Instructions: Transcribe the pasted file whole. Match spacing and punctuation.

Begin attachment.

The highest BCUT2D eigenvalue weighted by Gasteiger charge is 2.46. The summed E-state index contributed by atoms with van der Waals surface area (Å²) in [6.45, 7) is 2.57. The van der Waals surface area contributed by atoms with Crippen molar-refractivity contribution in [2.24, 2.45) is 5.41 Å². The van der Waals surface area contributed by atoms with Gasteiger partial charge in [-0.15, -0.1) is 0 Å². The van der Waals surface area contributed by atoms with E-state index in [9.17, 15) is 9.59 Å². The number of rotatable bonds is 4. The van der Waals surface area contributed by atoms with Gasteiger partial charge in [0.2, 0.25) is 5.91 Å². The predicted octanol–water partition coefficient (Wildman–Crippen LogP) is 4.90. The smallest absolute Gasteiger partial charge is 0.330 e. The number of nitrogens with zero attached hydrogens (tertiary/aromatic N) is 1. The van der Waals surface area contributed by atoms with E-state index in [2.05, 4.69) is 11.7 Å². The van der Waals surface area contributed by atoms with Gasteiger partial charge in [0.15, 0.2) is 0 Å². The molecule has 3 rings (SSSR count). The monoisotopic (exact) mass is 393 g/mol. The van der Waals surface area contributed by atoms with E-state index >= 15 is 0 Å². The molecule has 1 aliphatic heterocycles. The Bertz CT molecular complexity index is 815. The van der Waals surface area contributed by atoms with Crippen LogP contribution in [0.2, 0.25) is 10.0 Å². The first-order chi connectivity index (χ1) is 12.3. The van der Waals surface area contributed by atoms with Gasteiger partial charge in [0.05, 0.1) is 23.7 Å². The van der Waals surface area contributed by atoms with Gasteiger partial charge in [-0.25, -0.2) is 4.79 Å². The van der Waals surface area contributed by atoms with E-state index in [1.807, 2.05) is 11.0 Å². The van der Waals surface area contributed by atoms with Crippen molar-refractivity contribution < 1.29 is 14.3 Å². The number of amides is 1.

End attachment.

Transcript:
The highest BCUT2D eigenvalue weighted by Gasteiger charge is 2.46. The summed E-state index contributed by atoms with van der Waals surface area (Å²) in [6.45, 7) is 2.57. The van der Waals surface area contributed by atoms with Crippen molar-refractivity contribution in [2.24, 2.45) is 5.41 Å². The van der Waals surface area contributed by atoms with Gasteiger partial charge in [-0.15, -0.1) is 0 Å². The van der Waals surface area contributed by atoms with E-state index in [9.17, 15) is 9.59 Å². The number of rotatable bonds is 4. The van der Waals surface area contributed by atoms with Gasteiger partial charge in [0.2, 0.25) is 5.91 Å². The predicted octanol–water partition coefficient (Wildman–Crippen LogP) is 4.90. The smallest absolute Gasteiger partial charge is 0.330 e. The number of nitrogens with zero attached hydrogens (tertiary/aromatic N) is 1. The van der Waals surface area contributed by atoms with E-state index in [2.05, 4.69) is 11.7 Å². The van der Waals surface area contributed by atoms with Gasteiger partial charge in [0.15, 0.2) is 0 Å². The molecule has 3 rings (SSSR count). The monoisotopic (exact) mass is 393 g/mol. The van der Waals surface area contributed by atoms with E-state index >= 15 is 0 Å². The molecule has 1 aliphatic heterocycles. The Bertz CT molecular complexity index is 815. The van der Waals surface area contributed by atoms with Crippen LogP contribution in [0.2, 0.25) is 10.0 Å². The first-order chi connectivity index (χ1) is 12.3. The van der Waals surface area contributed by atoms with Gasteiger partial charge in [0.05, 0.1) is 23.7 Å². The van der Waals surface area contributed by atoms with Gasteiger partial charge in [-0.25, -0.2) is 4.79 Å². The van der Waals surface area contributed by atoms with E-state index in [1.807, 2.05) is 11.0 Å². The van der Waals surface area contributed by atoms with Crippen molar-refractivity contribution < 1.29 is 14.3 Å². The number of amides is 1.